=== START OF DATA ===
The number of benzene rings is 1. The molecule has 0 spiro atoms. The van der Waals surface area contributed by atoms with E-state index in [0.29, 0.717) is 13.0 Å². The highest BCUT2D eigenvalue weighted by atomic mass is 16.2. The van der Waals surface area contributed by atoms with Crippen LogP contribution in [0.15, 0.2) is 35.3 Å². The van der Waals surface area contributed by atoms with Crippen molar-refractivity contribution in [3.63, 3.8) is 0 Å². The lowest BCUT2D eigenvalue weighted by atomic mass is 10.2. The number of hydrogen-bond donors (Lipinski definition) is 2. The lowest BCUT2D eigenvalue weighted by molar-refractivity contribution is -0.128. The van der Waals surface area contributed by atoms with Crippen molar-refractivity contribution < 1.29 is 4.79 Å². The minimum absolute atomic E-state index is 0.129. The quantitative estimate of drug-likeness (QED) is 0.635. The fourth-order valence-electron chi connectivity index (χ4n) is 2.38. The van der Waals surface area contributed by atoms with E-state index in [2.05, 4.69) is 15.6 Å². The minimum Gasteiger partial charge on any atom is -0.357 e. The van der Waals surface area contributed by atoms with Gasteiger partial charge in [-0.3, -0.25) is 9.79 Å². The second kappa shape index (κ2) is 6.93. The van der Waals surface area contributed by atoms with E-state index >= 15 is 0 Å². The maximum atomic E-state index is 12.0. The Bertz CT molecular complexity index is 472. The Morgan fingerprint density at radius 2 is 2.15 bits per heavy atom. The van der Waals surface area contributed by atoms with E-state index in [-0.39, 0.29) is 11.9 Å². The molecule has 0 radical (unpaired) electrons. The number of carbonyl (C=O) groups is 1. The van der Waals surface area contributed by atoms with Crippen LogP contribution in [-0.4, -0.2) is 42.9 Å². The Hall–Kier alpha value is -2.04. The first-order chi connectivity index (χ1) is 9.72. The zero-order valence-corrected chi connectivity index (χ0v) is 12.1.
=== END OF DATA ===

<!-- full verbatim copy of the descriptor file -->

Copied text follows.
The number of benzene rings is 1. The molecule has 0 spiro atoms. The van der Waals surface area contributed by atoms with E-state index in [0.29, 0.717) is 13.0 Å². The highest BCUT2D eigenvalue weighted by atomic mass is 16.2. The van der Waals surface area contributed by atoms with Crippen LogP contribution in [0.15, 0.2) is 35.3 Å². The van der Waals surface area contributed by atoms with Crippen molar-refractivity contribution in [3.63, 3.8) is 0 Å². The lowest BCUT2D eigenvalue weighted by atomic mass is 10.2. The number of hydrogen-bond donors (Lipinski definition) is 2. The lowest BCUT2D eigenvalue weighted by molar-refractivity contribution is -0.128. The van der Waals surface area contributed by atoms with Crippen molar-refractivity contribution < 1.29 is 4.79 Å². The minimum absolute atomic E-state index is 0.129. The quantitative estimate of drug-likeness (QED) is 0.635. The fourth-order valence-electron chi connectivity index (χ4n) is 2.38. The van der Waals surface area contributed by atoms with E-state index in [2.05, 4.69) is 15.6 Å². The minimum Gasteiger partial charge on any atom is -0.357 e. The van der Waals surface area contributed by atoms with Gasteiger partial charge in [-0.3, -0.25) is 9.79 Å². The second kappa shape index (κ2) is 6.93. The van der Waals surface area contributed by atoms with E-state index >= 15 is 0 Å². The maximum atomic E-state index is 12.0. The Bertz CT molecular complexity index is 472. The Morgan fingerprint density at radius 2 is 2.15 bits per heavy atom. The van der Waals surface area contributed by atoms with E-state index in [-0.39, 0.29) is 11.9 Å². The molecule has 0 radical (unpaired) electrons. The number of carbonyl (C=O) groups is 1. The van der Waals surface area contributed by atoms with Crippen LogP contribution in [-0.4, -0.2) is 42.9 Å². The Hall–Kier alpha value is -2.04. The first-order chi connectivity index (χ1) is 9.72. The zero-order valence-corrected chi connectivity index (χ0v) is 12.1.